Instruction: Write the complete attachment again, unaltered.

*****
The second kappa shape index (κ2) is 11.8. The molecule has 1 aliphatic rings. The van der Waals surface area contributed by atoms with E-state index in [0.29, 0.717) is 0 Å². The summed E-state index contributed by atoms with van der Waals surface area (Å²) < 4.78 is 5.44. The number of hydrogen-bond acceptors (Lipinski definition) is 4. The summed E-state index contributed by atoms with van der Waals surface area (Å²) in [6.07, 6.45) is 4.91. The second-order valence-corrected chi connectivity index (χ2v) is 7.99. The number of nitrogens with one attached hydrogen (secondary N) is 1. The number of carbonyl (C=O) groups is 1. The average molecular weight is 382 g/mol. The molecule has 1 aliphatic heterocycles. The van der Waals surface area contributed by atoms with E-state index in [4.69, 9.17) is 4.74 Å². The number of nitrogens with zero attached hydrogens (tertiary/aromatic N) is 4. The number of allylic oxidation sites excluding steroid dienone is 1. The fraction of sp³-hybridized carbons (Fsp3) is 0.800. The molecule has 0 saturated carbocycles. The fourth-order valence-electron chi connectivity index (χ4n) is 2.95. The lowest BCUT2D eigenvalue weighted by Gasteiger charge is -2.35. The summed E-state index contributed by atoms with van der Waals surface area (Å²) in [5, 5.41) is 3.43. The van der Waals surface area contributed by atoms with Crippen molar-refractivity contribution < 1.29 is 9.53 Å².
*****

The second kappa shape index (κ2) is 11.8. The molecule has 1 aliphatic rings. The van der Waals surface area contributed by atoms with E-state index in [0.29, 0.717) is 0 Å². The summed E-state index contributed by atoms with van der Waals surface area (Å²) < 4.78 is 5.44. The number of hydrogen-bond acceptors (Lipinski definition) is 4. The summed E-state index contributed by atoms with van der Waals surface area (Å²) in [6.07, 6.45) is 4.91. The second-order valence-corrected chi connectivity index (χ2v) is 7.99. The number of nitrogens with one attached hydrogen (secondary N) is 1. The number of carbonyl (C=O) groups is 1. The average molecular weight is 382 g/mol. The molecule has 1 aliphatic heterocycles. The van der Waals surface area contributed by atoms with E-state index in [4.69, 9.17) is 4.74 Å². The number of nitrogens with zero attached hydrogens (tertiary/aromatic N) is 4. The number of allylic oxidation sites excluding steroid dienone is 1. The fraction of sp³-hybridized carbons (Fsp3) is 0.800. The molecule has 0 saturated carbocycles. The fourth-order valence-electron chi connectivity index (χ4n) is 2.95. The lowest BCUT2D eigenvalue weighted by Gasteiger charge is -2.35. The summed E-state index contributed by atoms with van der Waals surface area (Å²) in [5, 5.41) is 3.43. The van der Waals surface area contributed by atoms with Crippen molar-refractivity contribution < 1.29 is 9.53 Å².